Toxic algal bloom detected in Monterey Bay

Toxic algae are blooming offshore Monterey Bay right now, according to scientists with the Monterey Bay Aquarium Research Institute (MBARI).

MBARI sensors detected high concentrations of domoic acid and Pseudo-nitzschia cells that can contaminate seafood and poison marine wildlife. In a note to colleagues at Stanford University’s Hopkins Marine Station, MBARI director Chris Scholin characterizes it as a “very large event,” warning them not to eat any Monterey Bay shellfish or forage fish (such as anchovies, sardines and mackerel).

The institute has reported the toxic algal bloom to the California Department of Public Health, the Marine Mammal Center, and NOAA’s Monterey Bay National Marine Sanctuary.

In a message to posted to the Hopkins Facebook page yesterday afternoon, Scholin wrote:

“We have been following a very big bloom of Pseudo-nitzschia over the past couple of weeks here in the bay, and the amount of associated domoic acid is really extraordinary…

“Yesterday I noticed anchovies washing up on the beach in front of MBARI and [south] as far as I could see. There’s also lines of fish scales (anchovy?) marking the high tide line. We picked up some of the dead fish—guts are full of Psuedo-nitzschia frustules and the fish are hot with [domoic acid]. One of the staff went snorkeling off the beach here, and saw the seafloor littered with anchovies. There’s lots of birds feasting on the fish—we are seeing some dead birds amongst the fish, so I would guess some are getting hammered with [domoic acid].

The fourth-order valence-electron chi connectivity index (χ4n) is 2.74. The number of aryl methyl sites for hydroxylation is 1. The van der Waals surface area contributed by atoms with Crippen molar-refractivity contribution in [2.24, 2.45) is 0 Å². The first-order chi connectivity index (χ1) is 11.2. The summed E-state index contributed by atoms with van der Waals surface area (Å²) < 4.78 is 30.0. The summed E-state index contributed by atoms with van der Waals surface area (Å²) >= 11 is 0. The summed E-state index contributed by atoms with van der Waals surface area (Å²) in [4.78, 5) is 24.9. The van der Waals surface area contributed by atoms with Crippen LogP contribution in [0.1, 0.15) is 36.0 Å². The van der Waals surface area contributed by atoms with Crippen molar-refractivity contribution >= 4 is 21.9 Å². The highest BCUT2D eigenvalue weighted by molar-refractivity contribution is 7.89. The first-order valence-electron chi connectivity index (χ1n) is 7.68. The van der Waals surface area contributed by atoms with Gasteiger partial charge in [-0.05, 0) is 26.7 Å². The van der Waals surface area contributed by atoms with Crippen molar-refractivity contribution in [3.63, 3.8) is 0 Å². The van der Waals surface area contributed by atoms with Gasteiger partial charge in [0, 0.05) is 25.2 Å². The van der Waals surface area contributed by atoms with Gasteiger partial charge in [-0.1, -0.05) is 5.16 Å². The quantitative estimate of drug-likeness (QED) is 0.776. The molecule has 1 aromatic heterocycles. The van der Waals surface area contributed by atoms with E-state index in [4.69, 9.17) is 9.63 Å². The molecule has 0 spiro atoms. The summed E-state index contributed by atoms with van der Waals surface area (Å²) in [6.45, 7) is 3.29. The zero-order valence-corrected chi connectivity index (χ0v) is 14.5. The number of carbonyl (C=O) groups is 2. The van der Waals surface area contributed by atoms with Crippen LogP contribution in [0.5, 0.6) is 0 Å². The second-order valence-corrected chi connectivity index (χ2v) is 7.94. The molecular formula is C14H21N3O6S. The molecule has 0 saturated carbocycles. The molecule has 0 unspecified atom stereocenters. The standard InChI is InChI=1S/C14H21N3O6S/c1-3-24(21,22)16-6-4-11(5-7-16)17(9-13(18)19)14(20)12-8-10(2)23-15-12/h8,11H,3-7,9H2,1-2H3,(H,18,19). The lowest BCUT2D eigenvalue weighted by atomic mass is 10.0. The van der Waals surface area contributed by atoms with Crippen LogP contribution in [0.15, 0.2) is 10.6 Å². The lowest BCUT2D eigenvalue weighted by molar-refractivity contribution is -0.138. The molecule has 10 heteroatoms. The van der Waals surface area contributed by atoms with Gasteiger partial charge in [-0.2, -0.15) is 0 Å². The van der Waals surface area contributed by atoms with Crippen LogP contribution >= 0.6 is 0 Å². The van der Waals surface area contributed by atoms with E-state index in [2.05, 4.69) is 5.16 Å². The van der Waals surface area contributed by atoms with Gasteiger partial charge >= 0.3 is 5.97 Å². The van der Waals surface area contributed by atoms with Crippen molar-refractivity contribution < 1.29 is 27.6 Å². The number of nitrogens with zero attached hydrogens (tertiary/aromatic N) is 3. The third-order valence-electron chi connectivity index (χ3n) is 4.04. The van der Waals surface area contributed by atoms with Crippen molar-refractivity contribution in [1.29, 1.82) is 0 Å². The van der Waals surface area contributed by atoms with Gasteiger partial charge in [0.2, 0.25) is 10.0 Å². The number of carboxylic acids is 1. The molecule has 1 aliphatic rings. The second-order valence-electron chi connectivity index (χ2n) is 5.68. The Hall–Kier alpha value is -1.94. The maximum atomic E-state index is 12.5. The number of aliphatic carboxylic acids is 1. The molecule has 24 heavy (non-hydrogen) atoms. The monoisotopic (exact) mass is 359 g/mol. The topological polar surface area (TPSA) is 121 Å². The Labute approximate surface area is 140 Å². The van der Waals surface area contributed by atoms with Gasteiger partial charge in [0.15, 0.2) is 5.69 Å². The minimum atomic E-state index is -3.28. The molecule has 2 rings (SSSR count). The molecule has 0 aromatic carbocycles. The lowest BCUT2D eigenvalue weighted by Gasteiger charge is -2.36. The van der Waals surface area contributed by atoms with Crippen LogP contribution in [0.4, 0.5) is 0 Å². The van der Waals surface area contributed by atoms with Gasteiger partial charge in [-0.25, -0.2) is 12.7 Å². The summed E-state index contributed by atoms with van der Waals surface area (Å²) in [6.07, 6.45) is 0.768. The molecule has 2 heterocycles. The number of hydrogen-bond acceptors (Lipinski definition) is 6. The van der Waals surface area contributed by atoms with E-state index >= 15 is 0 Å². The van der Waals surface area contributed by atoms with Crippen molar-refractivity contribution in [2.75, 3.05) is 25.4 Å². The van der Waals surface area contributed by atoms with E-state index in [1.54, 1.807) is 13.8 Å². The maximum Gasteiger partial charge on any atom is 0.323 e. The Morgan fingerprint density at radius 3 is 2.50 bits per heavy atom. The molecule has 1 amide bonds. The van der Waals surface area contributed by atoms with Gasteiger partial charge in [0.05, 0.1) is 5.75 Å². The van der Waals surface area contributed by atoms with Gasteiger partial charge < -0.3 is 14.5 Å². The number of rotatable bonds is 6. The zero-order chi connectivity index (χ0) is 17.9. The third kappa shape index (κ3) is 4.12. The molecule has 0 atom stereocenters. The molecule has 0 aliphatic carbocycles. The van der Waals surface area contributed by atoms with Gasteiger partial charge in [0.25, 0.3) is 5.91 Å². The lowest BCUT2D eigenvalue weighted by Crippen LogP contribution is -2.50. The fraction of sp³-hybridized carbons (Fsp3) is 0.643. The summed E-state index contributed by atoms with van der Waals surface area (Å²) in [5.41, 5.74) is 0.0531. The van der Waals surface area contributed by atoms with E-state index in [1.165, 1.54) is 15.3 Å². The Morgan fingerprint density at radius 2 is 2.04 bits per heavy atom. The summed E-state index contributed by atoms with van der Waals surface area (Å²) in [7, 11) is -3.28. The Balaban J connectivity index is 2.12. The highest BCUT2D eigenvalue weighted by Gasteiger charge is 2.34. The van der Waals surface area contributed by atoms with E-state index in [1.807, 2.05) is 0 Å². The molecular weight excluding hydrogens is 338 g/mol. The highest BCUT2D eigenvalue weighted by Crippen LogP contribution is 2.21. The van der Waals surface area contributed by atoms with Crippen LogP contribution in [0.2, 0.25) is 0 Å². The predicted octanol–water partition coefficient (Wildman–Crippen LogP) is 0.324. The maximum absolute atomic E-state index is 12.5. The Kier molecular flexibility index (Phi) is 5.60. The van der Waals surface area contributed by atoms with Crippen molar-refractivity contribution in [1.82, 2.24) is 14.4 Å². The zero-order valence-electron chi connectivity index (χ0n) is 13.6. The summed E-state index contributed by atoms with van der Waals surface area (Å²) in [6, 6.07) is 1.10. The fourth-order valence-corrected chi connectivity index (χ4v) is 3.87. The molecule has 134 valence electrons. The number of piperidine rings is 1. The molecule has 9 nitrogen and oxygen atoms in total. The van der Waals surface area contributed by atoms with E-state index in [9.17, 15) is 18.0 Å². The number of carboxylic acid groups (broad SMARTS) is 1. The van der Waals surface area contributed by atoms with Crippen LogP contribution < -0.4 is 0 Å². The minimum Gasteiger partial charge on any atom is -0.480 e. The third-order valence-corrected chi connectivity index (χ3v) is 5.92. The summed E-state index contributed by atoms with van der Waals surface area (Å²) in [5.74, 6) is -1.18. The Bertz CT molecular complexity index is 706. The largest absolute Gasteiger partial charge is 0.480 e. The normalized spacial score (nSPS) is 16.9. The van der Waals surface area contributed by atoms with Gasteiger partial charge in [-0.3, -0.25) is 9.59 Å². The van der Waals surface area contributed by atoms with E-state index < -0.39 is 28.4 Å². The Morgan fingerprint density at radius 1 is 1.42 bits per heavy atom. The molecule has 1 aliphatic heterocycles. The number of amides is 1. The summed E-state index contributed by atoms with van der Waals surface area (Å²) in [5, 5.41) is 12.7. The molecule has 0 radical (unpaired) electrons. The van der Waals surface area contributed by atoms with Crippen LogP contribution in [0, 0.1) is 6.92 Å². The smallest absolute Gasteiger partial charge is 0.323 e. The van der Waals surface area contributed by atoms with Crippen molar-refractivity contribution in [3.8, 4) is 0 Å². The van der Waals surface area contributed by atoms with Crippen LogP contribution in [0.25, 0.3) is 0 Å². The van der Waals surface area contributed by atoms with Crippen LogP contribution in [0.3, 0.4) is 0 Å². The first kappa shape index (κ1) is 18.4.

“The bloom appears to be most toxic in the southern side of the bay for reasons we don’t understand. Heads up to the [Monterey Bay Aquarium] for your seawater intake, and keep an eye out for seizuring sea lions, sick birds, maybe sick otters. You may also see fish washing up…

“Don’t eat shellfish or forage fish from [Monterey Bay]—very nasty right now!!!”

MBARI will send a robot known as an autonomous underwater vehicle to map the affected area, in the south side of Monterey Bay, and look at the species composition of the algal bloom, Scholin added.

The National Centers for Coastal Ocean Science has also reported on the toxic bloom.

 

Photo: A diver with Monterey Bay Aquarium Research Institute sets up an environmental sample processor—what MBARI spokesman Kim Fulton-Bennett calls a “DNA lab in a can.”

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